Fellows Share Humanistic Perspectives on the COVID-19 Pandemic
As we look to health officials for guidance and recommendations for best practices during the COVID-19 pandemic, we are only beginning to grapple with the significant social, cultural, and ethical dimensions of this crisis.
ACLS recently reached out to a few fellows whose research has focused on public health crises past and present. They shared their thoughts on the current pandemic and how their work relates to the present moment. Their work represents a variety of perspectives, from vaccine history to racial disparities in health to responses to early plagues.
Below are excerpts from those exchanges.
Associate Professor of History at the University of Mississippi
2018 ACLS Fellow: Influenza in Indian Country: Indigenous Sickness and Federal Responsibility during the 1918-1920 Pandemic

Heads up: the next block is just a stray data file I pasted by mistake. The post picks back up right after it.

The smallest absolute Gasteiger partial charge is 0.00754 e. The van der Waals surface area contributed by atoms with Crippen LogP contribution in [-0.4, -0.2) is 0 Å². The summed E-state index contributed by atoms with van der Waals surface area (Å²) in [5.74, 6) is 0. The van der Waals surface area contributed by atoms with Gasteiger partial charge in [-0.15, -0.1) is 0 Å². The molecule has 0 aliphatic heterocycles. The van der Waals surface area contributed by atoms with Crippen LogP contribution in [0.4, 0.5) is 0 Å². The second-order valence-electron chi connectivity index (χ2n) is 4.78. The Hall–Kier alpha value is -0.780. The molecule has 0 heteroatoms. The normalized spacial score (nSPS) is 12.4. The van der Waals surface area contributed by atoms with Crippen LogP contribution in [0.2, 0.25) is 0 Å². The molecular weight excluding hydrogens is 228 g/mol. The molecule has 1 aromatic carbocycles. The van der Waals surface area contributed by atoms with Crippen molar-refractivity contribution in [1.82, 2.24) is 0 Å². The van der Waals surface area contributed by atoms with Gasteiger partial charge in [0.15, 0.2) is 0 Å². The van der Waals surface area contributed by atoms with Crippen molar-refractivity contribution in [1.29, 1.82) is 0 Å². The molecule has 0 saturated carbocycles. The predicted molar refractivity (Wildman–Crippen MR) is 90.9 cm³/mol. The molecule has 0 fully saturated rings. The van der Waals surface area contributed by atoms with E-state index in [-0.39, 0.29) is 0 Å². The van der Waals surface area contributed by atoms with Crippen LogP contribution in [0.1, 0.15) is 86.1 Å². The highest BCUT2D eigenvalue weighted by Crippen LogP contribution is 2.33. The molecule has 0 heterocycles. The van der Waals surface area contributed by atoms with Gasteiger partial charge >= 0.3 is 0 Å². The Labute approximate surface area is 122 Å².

Professor of Global Health and Social Medicine at King’s College London
2019 ACLS Fellow: Sickening: Racism, Health Disparities, and Biopolitics in the 21st Century
Professor of History at the University of Rhode Island College of Arts and Sciences
ACLS Fellow ’13: The Birth of Vaccination: An Environmental History
Professor of Art History at USC Dornsife College of Letters, Arts and Sciences
2012 ACLS Fellow: Venice and the Early Modern Plague
Assistant Professor of Media and Cultural Studies at the University of California-Riverside
2011 Mellon/ACLS Dissertation Completion Fellow: The Microbial Resolve: Visualization, Mediation, Security